How a saber-toothed cat is like a can opener
The enormous canine teeth that make extinct saber-toothed animals so frightening weren’t very practical. Consider the saber-toothed cat Smilodon fatalis. This animal was smaller than a lion but nearly twice as heavy. It probably couldn’t have chased down its prey, instead relying on ambush tactics. And to operate those big chompers, the cat’s head and jaw were shaped differently from modern cats.
“Huge teeth got in the way of more than just running; they made eating and other basic activities difficult,” biologist Douglas Emlen of the University of Montana in Missoula notes in his upcoming book Animal Weapons: The Evolution of Battle. “The simple act of ingesting food was awkward because the enormous canines got in the way.”
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Smilodon first appeared 1.6 million years ago and lived in North America and western South America, but the cats went extinct some 10,000 years ago. With no modern comparable animals, scientists have had to theorize how saber-toothed animals managed to employ those big canines. At first, researchers thought that Smilodon used its teeth like knives — or sabers — to slash and stab its prey, causing enough damage or blood loss to ensure death. But scientists argued that such a motion wouldn’t have had enough force to cut through the thick hide of a prey animal.
Then in 1985, a researcher at the Natural History Museum of Los Angeles proposed that the cat employed its lower jaw in the bite, providing an opposing force against which the downward motion of the top jaw could work.This “canine shear-bite” has been widely accepted since. But that bite “is mechanistically impossible,” Jeffrey G. Brown, an anatomic and clinical pathologist from New York City, argues
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Brown bought a replica of an S. fatalis skeleton cast and created a simple computer simulation of the cat’s neck and skull. In the canine shear-bite model, the skull acts like a class 3 lever, with the fulcrum at the base of the skull, the load placed at the big teeth and the effort (or force) nearer the fulcrum. The cat uses its forearms to hold its prey in place — necessary to prevent struggling that might cause the canines to break — and powers the bite with its neck. But in the computer simulation, the bite just didn’t work and the jaws wouldn’t close.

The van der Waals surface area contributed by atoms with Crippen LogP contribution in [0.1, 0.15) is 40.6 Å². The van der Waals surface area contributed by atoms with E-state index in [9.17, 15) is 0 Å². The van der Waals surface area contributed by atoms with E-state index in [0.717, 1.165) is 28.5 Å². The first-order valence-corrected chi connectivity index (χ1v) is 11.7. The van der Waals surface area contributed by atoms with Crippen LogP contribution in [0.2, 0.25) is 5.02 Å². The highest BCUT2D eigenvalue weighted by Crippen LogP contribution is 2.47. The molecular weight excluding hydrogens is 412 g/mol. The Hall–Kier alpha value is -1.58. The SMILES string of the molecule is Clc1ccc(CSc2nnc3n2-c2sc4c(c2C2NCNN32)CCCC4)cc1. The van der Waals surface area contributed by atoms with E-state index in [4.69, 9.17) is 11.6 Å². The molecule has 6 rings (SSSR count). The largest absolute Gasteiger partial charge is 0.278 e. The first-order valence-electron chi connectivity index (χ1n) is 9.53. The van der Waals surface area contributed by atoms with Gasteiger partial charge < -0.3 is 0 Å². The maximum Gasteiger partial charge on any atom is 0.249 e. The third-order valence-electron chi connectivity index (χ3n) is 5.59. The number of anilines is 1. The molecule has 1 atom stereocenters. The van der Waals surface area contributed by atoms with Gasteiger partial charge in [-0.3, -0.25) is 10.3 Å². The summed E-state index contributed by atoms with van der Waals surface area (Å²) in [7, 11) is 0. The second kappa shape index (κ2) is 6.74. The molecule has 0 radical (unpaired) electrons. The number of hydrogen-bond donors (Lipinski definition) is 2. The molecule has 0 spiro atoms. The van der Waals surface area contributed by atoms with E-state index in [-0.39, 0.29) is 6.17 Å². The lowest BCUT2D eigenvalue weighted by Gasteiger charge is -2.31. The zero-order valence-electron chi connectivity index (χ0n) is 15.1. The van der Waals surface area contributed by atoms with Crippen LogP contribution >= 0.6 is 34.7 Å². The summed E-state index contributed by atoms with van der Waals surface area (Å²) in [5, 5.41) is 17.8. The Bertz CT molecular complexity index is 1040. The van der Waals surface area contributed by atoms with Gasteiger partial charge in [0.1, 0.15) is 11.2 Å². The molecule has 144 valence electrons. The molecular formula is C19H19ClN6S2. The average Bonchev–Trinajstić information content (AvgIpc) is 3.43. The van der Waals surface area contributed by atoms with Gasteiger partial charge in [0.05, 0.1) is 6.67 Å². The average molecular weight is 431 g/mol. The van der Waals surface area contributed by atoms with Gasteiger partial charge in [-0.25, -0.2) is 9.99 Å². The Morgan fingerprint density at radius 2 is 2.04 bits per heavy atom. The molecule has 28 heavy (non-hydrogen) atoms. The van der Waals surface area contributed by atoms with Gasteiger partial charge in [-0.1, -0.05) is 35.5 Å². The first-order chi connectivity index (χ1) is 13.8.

So Brown proposes that the cat’s head and teeth were more like a class 1 lever, which places the fulcrum at the joint where the lower jaw attaches to the skull and the effort coming from farther down the animal’s spine. Smilodon would have anchored its lower jaw in its prey, then, placing its forearms on the ground, risen up and rotated its upper jaw around to close the bite. It could have killed simply by compressing the neck of its prey and collapsing the carotid arteries or airway.
“The Class 1 Lever Model is mechanically feasible, consistent with current data on S. fatalis anatomy and ecology, and may provide a basis for similar studies on other fossil taxa,” Brown writes, acknowledging that more tests are needed. It will be interesting to see if his idea holds up.